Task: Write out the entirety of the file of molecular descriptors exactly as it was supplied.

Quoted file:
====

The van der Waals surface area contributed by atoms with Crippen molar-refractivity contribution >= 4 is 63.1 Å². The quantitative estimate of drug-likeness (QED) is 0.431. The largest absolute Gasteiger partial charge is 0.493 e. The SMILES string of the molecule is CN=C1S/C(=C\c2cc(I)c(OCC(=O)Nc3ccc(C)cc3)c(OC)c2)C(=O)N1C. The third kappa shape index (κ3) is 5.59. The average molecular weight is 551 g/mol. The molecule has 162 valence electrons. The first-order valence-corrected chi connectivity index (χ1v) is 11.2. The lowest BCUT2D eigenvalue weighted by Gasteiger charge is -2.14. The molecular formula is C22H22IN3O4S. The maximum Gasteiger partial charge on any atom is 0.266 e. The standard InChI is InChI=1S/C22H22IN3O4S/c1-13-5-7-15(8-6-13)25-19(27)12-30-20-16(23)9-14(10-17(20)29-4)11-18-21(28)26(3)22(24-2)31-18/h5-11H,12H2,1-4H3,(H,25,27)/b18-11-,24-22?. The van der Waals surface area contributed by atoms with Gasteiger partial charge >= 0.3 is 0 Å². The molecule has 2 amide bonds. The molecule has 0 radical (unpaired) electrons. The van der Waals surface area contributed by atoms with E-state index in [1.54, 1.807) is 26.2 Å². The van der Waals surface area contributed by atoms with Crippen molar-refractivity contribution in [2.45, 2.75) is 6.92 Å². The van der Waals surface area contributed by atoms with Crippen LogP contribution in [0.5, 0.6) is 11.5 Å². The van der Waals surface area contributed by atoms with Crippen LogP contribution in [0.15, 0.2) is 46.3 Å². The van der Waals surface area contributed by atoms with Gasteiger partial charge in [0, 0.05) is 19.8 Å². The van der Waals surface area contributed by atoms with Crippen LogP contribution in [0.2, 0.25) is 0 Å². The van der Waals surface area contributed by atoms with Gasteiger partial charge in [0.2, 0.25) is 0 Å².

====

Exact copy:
The van der Waals surface area contributed by atoms with Crippen molar-refractivity contribution >= 4 is 63.1 Å². The quantitative estimate of drug-likeness (QED) is 0.431. The largest absolute Gasteiger partial charge is 0.493 e. The SMILES string of the molecule is CN=C1S/C(=C\c2cc(I)c(OCC(=O)Nc3ccc(C)cc3)c(OC)c2)C(=O)N1C. The third kappa shape index (κ3) is 5.59. The average molecular weight is 551 g/mol. The molecule has 162 valence electrons. The first-order valence-corrected chi connectivity index (χ1v) is 11.2. The lowest BCUT2D eigenvalue weighted by Gasteiger charge is -2.14. The molecular formula is C22H22IN3O4S. The maximum Gasteiger partial charge on any atom is 0.266 e. The standard InChI is InChI=1S/C22H22IN3O4S/c1-13-5-7-15(8-6-13)25-19(27)12-30-20-16(23)9-14(10-17(20)29-4)11-18-21(28)26(3)22(24-2)31-18/h5-11H,12H2,1-4H3,(H,25,27)/b18-11-,24-22?. The van der Waals surface area contributed by atoms with Gasteiger partial charge >= 0.3 is 0 Å². The molecule has 2 amide bonds. The molecule has 0 radical (unpaired) electrons. The van der Waals surface area contributed by atoms with E-state index in [1.54, 1.807) is 26.2 Å². The van der Waals surface area contributed by atoms with Crippen molar-refractivity contribution in [2.45, 2.75) is 6.92 Å². The van der Waals surface area contributed by atoms with Crippen LogP contribution in [0.5, 0.6) is 11.5 Å². The van der Waals surface area contributed by atoms with Crippen LogP contribution in [0.15, 0.2) is 46.3 Å². The van der Waals surface area contributed by atoms with Gasteiger partial charge in [0, 0.05) is 19.8 Å². The van der Waals surface area contributed by atoms with Crippen LogP contribution in [0.2, 0.25) is 0 Å². The van der Waals surface area contributed by atoms with Gasteiger partial charge in [0.2, 0.25) is 0 Å².